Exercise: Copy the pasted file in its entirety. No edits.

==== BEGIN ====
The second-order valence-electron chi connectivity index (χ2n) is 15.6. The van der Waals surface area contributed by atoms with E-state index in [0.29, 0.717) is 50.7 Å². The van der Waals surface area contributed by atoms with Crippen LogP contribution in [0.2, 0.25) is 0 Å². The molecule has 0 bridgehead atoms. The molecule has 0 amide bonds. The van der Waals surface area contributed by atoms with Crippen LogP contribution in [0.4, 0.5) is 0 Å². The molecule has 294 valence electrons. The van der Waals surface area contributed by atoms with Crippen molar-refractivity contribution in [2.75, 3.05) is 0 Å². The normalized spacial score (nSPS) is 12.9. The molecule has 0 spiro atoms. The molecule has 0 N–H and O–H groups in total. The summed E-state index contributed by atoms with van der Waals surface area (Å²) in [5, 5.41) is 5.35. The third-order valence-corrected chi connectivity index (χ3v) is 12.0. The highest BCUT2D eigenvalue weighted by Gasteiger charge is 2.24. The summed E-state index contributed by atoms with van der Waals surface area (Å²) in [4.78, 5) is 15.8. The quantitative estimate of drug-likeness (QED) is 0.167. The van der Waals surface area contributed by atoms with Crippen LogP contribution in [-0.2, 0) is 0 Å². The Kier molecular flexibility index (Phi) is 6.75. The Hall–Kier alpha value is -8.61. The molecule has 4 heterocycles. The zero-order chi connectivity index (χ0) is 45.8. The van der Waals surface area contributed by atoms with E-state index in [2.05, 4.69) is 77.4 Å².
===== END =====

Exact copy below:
The second-order valence-electron chi connectivity index (χ2n) is 15.6. The van der Waals surface area contributed by atoms with E-state index in [0.29, 0.717) is 50.7 Å². The van der Waals surface area contributed by atoms with Crippen LogP contribution in [0.2, 0.25) is 0 Å². The molecule has 0 bridgehead atoms. The molecule has 0 amide bonds. The van der Waals surface area contributed by atoms with Crippen LogP contribution in [0.4, 0.5) is 0 Å². The molecule has 294 valence electrons. The van der Waals surface area contributed by atoms with Crippen molar-refractivity contribution in [2.75, 3.05) is 0 Å². The normalized spacial score (nSPS) is 12.9. The molecule has 0 spiro atoms. The molecule has 0 N–H and O–H groups in total. The summed E-state index contributed by atoms with van der Waals surface area (Å²) in [5, 5.41) is 5.35. The third-order valence-corrected chi connectivity index (χ3v) is 12.0. The highest BCUT2D eigenvalue weighted by Gasteiger charge is 2.24. The summed E-state index contributed by atoms with van der Waals surface area (Å²) in [4.78, 5) is 15.8. The quantitative estimate of drug-likeness (QED) is 0.167. The van der Waals surface area contributed by atoms with Crippen LogP contribution in [-0.2, 0) is 0 Å². The Kier molecular flexibility index (Phi) is 6.75. The Hall–Kier alpha value is -8.61. The molecule has 4 heterocycles. The zero-order chi connectivity index (χ0) is 45.8. The van der Waals surface area contributed by atoms with E-state index in [2.05, 4.69) is 77.4 Å².